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Business

  • Noble Metals to close

    It's a headline that has printed often in recent months: yet another local industry is closing because of the downturn of the economy in general and the auto industry in particular, 

    Noble Metals informed the City of Shelbyville last week that it soon would be closing permanently, putting 79 non-union workers out of a job.

    The company employs 46 hourly workers in its Direct Labor Production, 22 hourly positions in indirect labor production, and 11 salaried administrative positions.

  • Recession not chewing up restaurants

    People still seem to be making their way to restaurants to eat, just maybe not with the same appetites.

    “They [the restaurants] all seem to be doing well,” Shelby Development Corporation Director Eileen Collins said. “I think everybody has been hit by the recession, but I think everyone is holding their own.”

    Many Shelbyville restaurants say they are hanging on the same way their customers are -- with careful money management.

  • Community leaders wish for a new conference center

    When a group of community leaders went to a planning retreat at Cedarmore Conference Center a couple weeks ago, the top item on their common wish list was for a new conference center in the county.

    "Right now we don't have a specific conference center," Shelbyville Mayor Tom Hardesty said. "There's no real center for the general use of the public to host conferences, workshops, etc. I think it'd just be another good drawing card for business and industry if we did have one. The community would benefit from that."

  • New Business: Bob's Hay Barn

     Name: Bob's Hay Barn

  • Shelby County Life bought by local investors

    A group of local investors has purchased the monthly magazine Shelby County Life.

    Led by the magazine's managing editor, James Mulcahy, and his wife, Julie, the group bought the magazine from longtime publisher William Matthews of Shelbyville. He started Shelby County Life in 2007.

    Matthews, who also is co-owner of the magazine Back Home in Kentucky, said he wanted to concentrate on other initiatives. "I had so many projects," said Matthews, who recently published a book and does other specialty products for clients such as Toyota.

  • Waddy to get some Love’s

    Conveniently located between Louisville and Lexington, the little town of Waddy is becoming quite the place for semi-trailer trucks to stop.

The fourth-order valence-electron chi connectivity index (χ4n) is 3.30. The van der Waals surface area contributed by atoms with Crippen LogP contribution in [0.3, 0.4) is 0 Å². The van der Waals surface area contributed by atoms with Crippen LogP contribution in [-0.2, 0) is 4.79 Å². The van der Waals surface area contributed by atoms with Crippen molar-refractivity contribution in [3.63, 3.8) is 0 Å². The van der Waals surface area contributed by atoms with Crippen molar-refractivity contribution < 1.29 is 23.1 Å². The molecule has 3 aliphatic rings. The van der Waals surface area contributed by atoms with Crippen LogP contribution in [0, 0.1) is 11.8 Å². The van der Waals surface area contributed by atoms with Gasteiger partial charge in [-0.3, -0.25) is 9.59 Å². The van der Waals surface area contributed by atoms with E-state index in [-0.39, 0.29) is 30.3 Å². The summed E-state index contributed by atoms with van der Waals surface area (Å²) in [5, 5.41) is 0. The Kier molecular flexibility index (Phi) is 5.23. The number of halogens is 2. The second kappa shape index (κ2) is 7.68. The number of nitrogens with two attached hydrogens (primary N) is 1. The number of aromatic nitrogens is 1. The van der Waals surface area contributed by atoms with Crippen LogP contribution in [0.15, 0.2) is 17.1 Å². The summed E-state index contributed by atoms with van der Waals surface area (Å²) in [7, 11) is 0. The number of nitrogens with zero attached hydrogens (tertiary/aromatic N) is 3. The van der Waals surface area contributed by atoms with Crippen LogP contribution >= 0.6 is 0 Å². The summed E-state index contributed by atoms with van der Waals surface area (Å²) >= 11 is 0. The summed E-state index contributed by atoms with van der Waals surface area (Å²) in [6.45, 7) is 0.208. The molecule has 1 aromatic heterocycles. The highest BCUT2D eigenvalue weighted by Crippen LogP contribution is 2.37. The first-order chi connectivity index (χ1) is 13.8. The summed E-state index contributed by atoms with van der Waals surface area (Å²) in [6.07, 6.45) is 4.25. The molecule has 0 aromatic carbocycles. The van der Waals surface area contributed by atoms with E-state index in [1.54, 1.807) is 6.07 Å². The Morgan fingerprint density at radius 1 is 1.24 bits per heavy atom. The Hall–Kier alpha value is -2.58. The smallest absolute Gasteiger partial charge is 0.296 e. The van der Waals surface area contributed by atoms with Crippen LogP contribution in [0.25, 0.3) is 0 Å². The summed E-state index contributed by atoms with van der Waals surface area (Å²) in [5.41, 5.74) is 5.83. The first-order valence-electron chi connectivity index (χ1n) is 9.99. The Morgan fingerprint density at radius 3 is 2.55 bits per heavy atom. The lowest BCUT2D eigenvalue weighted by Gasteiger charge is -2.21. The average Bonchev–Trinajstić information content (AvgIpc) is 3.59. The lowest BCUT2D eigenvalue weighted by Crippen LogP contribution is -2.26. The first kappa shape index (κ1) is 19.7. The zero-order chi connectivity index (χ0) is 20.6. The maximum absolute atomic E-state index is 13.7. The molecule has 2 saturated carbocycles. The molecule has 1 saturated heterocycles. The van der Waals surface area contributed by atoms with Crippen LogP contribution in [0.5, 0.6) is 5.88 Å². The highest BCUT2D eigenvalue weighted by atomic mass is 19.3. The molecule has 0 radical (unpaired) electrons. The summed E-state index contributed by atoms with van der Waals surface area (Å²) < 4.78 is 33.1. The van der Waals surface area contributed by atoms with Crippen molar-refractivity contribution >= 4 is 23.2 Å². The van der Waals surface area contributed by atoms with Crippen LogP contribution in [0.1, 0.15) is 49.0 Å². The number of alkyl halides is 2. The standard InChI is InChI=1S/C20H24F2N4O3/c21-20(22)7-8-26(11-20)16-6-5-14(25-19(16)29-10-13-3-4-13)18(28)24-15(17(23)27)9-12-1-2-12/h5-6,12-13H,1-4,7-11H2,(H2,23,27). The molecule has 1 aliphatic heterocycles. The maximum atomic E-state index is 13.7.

Just north of I-64 in Waddy there's already a Flying J, readily available for truckers' needs, and now it appears there could soon be another one-stop option on the other side of the interstate.

  • BBB blows lid off newest scams

    The BBB  has issued descriptions of the latest scams circulating around the country, including the newest one, the Economic Stimulus Bill Scam.

    BBB also issued warnings about some companies that have very unsatisfactory records.

  • New business: Simpsonville Subway

    Simpsonville Subway

    Owner: Ankit Sheth

    Phone: 502-722-0085

    Address: 799 Aristocrat Ct., Simpsonville

    Hours: 10-10

    What we say: The Simpsonville Subway opened last Friday and is located behind the city’s Pilot Travel Center.

    “It’s a new store, and it’s different from the Shelbyville stores,” said owner Ankit Sheth. “We have a very nice operation – a nice clean store.”

  • EARLIER: A conference center tops community 'needs'

    What can we do to encourage economic growth in the community? What are we doing well? Where are we getting stuck? What are the priorities that need attention if we, as a community, are going to thrive 10 to 20 years down the road? 

    Those were the broad questions tackled at a planning retreat last week sponsored by the Shelby County Industrial and Development Foundation. This brainstorming session involved about 40 leaders of business, government and non-profit organizations from the community.

  • Nurseryman Ray inducted into hall of fame

    An old business axiom is that the first generation starts the company, the second generation grows the company and the third generation ruins the company.

    Third-generation nurseryman Mike Ray is not living up to that rule. Ray, who took over the Carl Ray Nursery from his grandfather in 1987, has grown the nursery and landscaping business into a multistate operation that offers services from tree planting to tree trimming, to landscaping, maintenance and pest control.